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Wednesday, 22 April 2015

Great Britain

Great Britain was a peninsula until sea levels started to rise and, around 6,100 BC, Britain broke free of Europe for good — geographically speaking.

In AD 84, Rome declared the island of Great Britain conquered after general Agricola defeated the Caledonian tribes of what is now Scotland.

In July 12, 927 Æthelstan, King of England, secured a pledge from Constantine II of Scotland that the latter would not ally with Viking kings, beginning the process of unifying Great Britain.

The Scottish King James VI became King James I of England in 1603 because he was a Protestant and because the two nations hoped that, by uniting two great Protestant kingdoms as one, they might be able to promote the cause of Christ far better in the world. This union of crowns became a union of parliaments on May 1, 1707, and the historian Linda Colley argues that "Protestantism was the foundation that made this invention of Great Britain possible."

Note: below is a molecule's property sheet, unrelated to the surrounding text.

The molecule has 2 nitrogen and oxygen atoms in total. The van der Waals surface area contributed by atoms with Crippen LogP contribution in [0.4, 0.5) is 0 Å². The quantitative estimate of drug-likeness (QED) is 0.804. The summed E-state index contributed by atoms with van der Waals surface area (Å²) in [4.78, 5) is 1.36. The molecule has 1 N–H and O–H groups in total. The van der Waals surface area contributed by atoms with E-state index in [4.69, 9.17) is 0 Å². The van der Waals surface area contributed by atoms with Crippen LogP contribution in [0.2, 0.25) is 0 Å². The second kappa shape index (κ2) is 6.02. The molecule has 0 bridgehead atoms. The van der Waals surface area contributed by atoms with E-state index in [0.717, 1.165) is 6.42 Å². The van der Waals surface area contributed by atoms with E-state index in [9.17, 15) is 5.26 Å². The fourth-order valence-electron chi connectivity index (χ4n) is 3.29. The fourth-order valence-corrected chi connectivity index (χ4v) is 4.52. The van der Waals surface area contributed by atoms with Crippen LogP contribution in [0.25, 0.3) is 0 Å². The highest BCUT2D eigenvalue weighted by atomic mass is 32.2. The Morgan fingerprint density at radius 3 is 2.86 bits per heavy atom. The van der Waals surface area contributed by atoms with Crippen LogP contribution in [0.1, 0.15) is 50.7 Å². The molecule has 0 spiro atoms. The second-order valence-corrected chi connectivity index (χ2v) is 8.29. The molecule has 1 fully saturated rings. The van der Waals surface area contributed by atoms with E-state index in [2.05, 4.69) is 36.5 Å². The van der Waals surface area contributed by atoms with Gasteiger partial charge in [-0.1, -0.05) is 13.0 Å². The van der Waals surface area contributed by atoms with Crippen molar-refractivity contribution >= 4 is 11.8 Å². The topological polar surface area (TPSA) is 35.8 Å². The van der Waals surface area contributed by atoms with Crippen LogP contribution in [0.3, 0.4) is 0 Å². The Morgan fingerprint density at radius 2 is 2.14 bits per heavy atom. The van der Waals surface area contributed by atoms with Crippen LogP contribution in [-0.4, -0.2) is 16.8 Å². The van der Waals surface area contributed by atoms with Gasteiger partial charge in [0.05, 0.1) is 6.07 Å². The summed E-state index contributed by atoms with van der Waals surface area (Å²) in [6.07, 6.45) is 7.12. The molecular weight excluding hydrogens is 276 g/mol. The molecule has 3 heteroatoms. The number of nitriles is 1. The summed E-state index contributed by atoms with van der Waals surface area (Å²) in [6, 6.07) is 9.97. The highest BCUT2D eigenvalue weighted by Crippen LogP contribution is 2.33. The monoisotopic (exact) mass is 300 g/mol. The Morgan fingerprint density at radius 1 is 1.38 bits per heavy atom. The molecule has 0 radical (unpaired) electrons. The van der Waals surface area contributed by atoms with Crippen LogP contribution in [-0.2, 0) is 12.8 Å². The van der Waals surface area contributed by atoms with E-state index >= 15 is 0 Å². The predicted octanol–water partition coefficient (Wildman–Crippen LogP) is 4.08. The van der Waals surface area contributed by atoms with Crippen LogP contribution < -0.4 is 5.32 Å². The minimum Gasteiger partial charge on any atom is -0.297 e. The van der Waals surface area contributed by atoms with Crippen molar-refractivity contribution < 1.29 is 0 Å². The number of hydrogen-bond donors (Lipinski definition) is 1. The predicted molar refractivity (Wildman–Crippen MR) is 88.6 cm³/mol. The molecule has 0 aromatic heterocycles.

The world was introduced to ‘John Bull’, the personification of Great Britain, in a series of five satirical pamphlets by Dr John Arbuthnot in 1712. They showed Bull as a clothier tangled in a lawsuit against ‘Lewis Baboon’ ((i.e. Louis Bourbon, or Louis XIV of France).

John Bull in his World War I iteration.

The terms "United Kingdom" and "Great Britain" are not interchangeable—the United Kingdom includes Northern Ireland, while Great Britain does not.

Great Britain is the world's ninth-largest island.

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